Director James Cameron’s follow-up to his Oscar-winning Titanic was a documentary about the wreckage of the doomed ship. The film contained so many shots of Cameron in a deep-sea submersible that one critic named him “Captain Nemo.”
Well, Captain Nemo has surfaced again.
In an upcoming Discovery Channel special, Cameron claims to have found an ossuary containing the bones of Jesus. How does he know? Through a combination of Sesame Street and The DaVinci Code.
The ossuary is inscribed “Joshua, son of Joseph”—names that are not exactly rare among first-century Jewish males. So Cameron also points out the nearby ossuaries bearing names of people associated with Jesus—most importantly, “Mary,” as in “Magdalene.”
Actually, it doesn’t say “Mary” but “Mariamne,” which—according to some people—was what other people called the Magdalene. This is good enough for Cameron, who considers it natural that Jesus would be buried alongside his so-called “wife.”
See what I mean about The DaVinci Code? If do, you are not alone. Archaeologist Amos Kloner, who “did extensive work and research on this very tomb and its ossuaries” ten years ago, said “it’s a beautiful story but without any proof whatsoever . . . ” Lawrence Steigler of Harvard told National Public Radio that Cameron’s claim “sounds rather preposterous.”
When even Harvard and NPR call your bit of revisionism “preposterous,” you know that you are way out on a limb. Then again, Cameron is far from the first person to dash his credibility to pieces against the stone that was rolled away that first Easter.
Like others, his ultimate explanation for what happened that Sunday morning is a cover-up. Like others, he has no explanation for why the Apostles would be willing to die for what they presumably knew to be a lie. I know a thing or two about cover-ups and conspiracies: No conspirator willingly dies for what he knows to be untrue—or, in the case of Watergate, even go to jail. The closest men around the president of the United States testified against him to save their own skins. You’re going to tell me the Apostles maintained their story at the cost of their lives? Impossible.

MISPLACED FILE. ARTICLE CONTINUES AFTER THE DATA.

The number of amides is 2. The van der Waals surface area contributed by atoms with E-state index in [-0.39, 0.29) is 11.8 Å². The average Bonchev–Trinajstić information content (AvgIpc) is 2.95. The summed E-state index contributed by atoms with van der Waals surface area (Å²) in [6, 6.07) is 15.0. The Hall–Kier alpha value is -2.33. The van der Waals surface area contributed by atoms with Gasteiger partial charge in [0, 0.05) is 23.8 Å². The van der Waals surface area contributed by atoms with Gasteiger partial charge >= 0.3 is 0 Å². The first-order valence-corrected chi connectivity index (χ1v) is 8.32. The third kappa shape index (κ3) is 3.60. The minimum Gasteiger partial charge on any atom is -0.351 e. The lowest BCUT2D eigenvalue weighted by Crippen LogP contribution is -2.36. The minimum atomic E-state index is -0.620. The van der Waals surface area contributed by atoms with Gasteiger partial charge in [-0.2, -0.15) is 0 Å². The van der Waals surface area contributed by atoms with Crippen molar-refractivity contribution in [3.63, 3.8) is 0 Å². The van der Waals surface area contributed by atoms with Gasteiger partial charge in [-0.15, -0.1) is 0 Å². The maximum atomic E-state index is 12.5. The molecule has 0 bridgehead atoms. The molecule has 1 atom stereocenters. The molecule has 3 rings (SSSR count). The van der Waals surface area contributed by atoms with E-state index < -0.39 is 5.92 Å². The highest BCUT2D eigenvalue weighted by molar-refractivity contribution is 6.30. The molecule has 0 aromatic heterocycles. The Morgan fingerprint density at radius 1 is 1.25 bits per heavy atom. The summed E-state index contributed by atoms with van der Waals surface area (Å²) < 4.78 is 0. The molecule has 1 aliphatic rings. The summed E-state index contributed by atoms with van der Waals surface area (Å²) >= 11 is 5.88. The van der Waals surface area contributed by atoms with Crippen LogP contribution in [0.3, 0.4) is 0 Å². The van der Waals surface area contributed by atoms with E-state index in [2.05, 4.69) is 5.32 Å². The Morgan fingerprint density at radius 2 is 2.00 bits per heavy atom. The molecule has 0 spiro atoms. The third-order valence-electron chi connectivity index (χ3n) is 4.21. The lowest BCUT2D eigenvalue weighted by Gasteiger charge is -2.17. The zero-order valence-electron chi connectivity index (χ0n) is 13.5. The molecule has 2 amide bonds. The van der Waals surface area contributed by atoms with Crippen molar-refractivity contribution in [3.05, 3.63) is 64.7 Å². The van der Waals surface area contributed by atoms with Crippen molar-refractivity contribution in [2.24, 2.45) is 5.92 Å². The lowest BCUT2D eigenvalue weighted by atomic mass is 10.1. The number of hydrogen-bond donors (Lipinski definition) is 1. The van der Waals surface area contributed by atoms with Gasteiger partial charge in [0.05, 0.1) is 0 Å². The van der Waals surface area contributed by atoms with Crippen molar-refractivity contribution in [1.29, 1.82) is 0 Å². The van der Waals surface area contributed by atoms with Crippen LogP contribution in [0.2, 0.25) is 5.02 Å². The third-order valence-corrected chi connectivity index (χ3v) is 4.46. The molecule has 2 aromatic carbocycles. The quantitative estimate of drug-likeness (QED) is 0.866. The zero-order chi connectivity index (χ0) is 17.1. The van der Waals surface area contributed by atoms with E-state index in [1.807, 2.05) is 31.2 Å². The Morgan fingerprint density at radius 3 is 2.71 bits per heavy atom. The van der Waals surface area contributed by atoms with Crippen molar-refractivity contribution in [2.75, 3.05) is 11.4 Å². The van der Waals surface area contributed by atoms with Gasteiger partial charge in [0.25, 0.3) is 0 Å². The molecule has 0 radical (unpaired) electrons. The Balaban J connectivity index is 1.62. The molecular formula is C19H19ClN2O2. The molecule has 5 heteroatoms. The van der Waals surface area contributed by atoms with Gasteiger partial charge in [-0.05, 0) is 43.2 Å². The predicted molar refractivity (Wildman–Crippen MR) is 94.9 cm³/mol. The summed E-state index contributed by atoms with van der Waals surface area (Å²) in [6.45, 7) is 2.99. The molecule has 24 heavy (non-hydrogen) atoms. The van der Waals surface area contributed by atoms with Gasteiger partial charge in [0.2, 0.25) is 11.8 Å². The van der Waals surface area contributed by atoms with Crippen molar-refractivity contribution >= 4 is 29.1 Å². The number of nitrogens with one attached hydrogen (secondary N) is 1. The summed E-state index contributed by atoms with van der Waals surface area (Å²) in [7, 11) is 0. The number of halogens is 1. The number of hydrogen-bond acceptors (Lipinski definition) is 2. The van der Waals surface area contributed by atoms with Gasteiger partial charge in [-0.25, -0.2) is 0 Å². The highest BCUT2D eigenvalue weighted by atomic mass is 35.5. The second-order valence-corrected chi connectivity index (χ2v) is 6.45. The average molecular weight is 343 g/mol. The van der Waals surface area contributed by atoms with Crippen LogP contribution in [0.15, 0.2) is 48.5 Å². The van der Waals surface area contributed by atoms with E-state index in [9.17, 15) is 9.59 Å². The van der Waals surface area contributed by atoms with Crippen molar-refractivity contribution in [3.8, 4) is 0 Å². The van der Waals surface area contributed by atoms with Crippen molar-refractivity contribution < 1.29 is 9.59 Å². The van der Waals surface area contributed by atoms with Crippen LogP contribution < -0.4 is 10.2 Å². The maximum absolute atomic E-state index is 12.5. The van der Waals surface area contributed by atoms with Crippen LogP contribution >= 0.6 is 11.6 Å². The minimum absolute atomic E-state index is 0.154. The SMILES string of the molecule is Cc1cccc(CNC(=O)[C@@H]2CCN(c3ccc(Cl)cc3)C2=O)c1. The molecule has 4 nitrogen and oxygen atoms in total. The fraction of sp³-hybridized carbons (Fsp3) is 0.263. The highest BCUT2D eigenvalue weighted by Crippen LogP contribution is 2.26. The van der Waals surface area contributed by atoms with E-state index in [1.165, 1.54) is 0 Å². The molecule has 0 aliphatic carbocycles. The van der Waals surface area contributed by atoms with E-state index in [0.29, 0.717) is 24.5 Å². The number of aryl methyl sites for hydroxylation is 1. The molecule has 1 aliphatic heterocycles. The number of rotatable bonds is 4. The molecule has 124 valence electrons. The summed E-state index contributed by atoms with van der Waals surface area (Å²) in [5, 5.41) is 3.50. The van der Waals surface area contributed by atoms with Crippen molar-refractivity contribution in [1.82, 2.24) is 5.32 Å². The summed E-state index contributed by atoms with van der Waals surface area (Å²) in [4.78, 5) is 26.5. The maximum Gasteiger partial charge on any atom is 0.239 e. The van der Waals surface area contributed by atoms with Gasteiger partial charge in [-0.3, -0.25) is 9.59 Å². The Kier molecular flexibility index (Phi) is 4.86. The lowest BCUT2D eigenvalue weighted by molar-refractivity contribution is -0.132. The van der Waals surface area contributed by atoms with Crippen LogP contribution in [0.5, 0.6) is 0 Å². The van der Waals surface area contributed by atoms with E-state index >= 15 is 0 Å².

What’s worse than Cameron’s “preposterous” claims is the credulous reaction of the media.
At the website Get Religion (which analyzes the media’s coverage of religion), Daniel Pulliam put it this way: Many “news organizations [are] reporting [Cameron’s] words as gospel truth.” He’s right. A headline in the New York Times’s blog read “Raising the Titanic, Sinking Christianity?” Time followed, proclaiming that “this time, the ship [Cameron’s] sinking is Christianity.”
While Newsweek magazine did manage to quote Cameron’s critics, as Pulliam pointed out, “their words [were treated] as equal to that” of the moviemaker—who, by the way, admits he’s not a “theologist or an archaeologist,” just a filmmaker.
Pulliam is right when he says that “at this point” the coverage of this story “is an embarrassment to reporters.” And they wonder why they are held in low esteem among believers?
Stories like this and the fuss over the “Gospel of Judas” are slickly packaged revisionism. After the revisionism has been shredded, the only thing sinking beneath the waves is the media’s credibility.
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